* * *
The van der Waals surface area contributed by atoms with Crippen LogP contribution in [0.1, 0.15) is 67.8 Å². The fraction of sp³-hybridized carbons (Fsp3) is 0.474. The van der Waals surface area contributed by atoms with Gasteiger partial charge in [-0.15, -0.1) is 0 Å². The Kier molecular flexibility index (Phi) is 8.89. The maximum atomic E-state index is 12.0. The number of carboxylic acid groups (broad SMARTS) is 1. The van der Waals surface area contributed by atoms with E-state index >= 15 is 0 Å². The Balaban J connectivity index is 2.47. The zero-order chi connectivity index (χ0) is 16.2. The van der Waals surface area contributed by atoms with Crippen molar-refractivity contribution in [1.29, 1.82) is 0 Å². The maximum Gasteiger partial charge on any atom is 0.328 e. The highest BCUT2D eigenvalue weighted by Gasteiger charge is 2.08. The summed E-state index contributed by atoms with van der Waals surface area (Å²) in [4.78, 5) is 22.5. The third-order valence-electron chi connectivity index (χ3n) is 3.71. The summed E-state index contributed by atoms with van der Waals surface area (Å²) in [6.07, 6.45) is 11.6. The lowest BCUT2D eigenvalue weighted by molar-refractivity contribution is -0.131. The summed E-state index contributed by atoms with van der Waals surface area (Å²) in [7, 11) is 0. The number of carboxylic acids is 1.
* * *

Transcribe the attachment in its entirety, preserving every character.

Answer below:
The van der Waals surface area contributed by atoms with Crippen LogP contribution in [0.1, 0.15) is 67.8 Å². The fraction of sp³-hybridized carbons (Fsp3) is 0.474. The van der Waals surface area contributed by atoms with Gasteiger partial charge in [-0.15, -0.1) is 0 Å². The Kier molecular flexibility index (Phi) is 8.89. The maximum atomic E-state index is 12.0. The number of carboxylic acid groups (broad SMARTS) is 1. The van der Waals surface area contributed by atoms with E-state index >= 15 is 0 Å². The Balaban J connectivity index is 2.47. The zero-order chi connectivity index (χ0) is 16.2. The van der Waals surface area contributed by atoms with Crippen molar-refractivity contribution in [1.29, 1.82) is 0 Å². The maximum Gasteiger partial charge on any atom is 0.328 e. The highest BCUT2D eigenvalue weighted by Gasteiger charge is 2.08. The summed E-state index contributed by atoms with van der Waals surface area (Å²) in [4.78, 5) is 22.5. The third-order valence-electron chi connectivity index (χ3n) is 3.71. The summed E-state index contributed by atoms with van der Waals surface area (Å²) in [6.07, 6.45) is 11.6. The lowest BCUT2D eigenvalue weighted by molar-refractivity contribution is -0.131. The summed E-state index contributed by atoms with van der Waals surface area (Å²) in [7, 11) is 0. The number of carboxylic acids is 1.